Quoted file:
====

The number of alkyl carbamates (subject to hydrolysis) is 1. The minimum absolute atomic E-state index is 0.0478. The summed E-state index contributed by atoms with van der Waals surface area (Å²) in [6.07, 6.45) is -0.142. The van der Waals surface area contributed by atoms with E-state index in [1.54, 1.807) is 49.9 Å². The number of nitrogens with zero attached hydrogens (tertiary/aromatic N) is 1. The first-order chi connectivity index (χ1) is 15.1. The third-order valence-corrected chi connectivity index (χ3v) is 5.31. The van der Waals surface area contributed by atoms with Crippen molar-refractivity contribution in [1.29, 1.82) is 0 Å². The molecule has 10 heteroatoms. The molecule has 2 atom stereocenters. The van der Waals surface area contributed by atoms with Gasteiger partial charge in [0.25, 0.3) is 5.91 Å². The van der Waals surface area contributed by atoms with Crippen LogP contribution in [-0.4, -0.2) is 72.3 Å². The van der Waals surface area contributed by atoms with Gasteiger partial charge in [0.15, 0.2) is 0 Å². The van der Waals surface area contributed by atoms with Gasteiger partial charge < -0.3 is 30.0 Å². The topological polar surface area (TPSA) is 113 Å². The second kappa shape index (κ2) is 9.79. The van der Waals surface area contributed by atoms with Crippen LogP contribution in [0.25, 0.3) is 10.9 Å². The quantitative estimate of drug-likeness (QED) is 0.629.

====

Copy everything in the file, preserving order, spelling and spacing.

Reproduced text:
The number of alkyl carbamates (subject to hydrolysis) is 1. The minimum absolute atomic E-state index is 0.0478. The summed E-state index contributed by atoms with van der Waals surface area (Å²) in [6.07, 6.45) is -0.142. The van der Waals surface area contributed by atoms with E-state index in [1.54, 1.807) is 49.9 Å². The number of nitrogens with zero attached hydrogens (tertiary/aromatic N) is 1. The first-order chi connectivity index (χ1) is 15.1. The third-order valence-corrected chi connectivity index (χ3v) is 5.31. The van der Waals surface area contributed by atoms with Crippen molar-refractivity contribution in [1.29, 1.82) is 0 Å². The molecule has 10 heteroatoms. The molecule has 2 atom stereocenters. The van der Waals surface area contributed by atoms with Gasteiger partial charge in [0.25, 0.3) is 5.91 Å². The van der Waals surface area contributed by atoms with Crippen LogP contribution in [-0.4, -0.2) is 72.3 Å². The van der Waals surface area contributed by atoms with Gasteiger partial charge in [0.15, 0.2) is 0 Å². The van der Waals surface area contributed by atoms with Gasteiger partial charge < -0.3 is 30.0 Å². The topological polar surface area (TPSA) is 113 Å². The second kappa shape index (κ2) is 9.79. The van der Waals surface area contributed by atoms with Crippen LogP contribution in [0.25, 0.3) is 10.9 Å². The quantitative estimate of drug-likeness (QED) is 0.629.